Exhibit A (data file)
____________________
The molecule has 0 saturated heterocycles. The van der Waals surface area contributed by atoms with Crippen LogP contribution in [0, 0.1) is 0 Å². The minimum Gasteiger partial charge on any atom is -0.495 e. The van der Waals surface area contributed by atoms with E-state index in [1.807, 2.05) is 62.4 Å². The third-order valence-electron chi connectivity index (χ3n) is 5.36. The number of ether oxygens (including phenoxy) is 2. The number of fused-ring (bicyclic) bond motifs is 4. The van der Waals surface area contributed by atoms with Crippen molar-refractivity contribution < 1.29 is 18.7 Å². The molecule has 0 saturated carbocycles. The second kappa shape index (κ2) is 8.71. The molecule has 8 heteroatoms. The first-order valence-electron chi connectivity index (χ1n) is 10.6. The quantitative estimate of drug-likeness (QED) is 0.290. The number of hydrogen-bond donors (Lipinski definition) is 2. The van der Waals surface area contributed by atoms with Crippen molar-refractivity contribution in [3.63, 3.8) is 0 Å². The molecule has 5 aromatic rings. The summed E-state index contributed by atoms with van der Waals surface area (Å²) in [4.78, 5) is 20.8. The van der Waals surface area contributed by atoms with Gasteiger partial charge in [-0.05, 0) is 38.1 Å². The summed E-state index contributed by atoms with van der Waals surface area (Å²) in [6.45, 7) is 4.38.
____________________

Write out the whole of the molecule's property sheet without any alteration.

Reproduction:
The molecule has 0 saturated heterocycles. The van der Waals surface area contributed by atoms with Crippen LogP contribution in [0, 0.1) is 0 Å². The minimum Gasteiger partial charge on any atom is -0.495 e. The van der Waals surface area contributed by atoms with E-state index in [1.807, 2.05) is 62.4 Å². The third-order valence-electron chi connectivity index (χ3n) is 5.36. The number of ether oxygens (including phenoxy) is 2. The number of fused-ring (bicyclic) bond motifs is 4. The van der Waals surface area contributed by atoms with Crippen molar-refractivity contribution < 1.29 is 18.7 Å². The molecule has 0 saturated carbocycles. The second kappa shape index (κ2) is 8.71. The molecule has 8 heteroatoms. The first-order valence-electron chi connectivity index (χ1n) is 10.6. The quantitative estimate of drug-likeness (QED) is 0.290. The number of hydrogen-bond donors (Lipinski definition) is 2. The van der Waals surface area contributed by atoms with Crippen molar-refractivity contribution in [3.63, 3.8) is 0 Å². The molecule has 5 aromatic rings. The summed E-state index contributed by atoms with van der Waals surface area (Å²) in [4.78, 5) is 20.8. The van der Waals surface area contributed by atoms with Gasteiger partial charge in [-0.05, 0) is 38.1 Å². The summed E-state index contributed by atoms with van der Waals surface area (Å²) in [6.45, 7) is 4.38.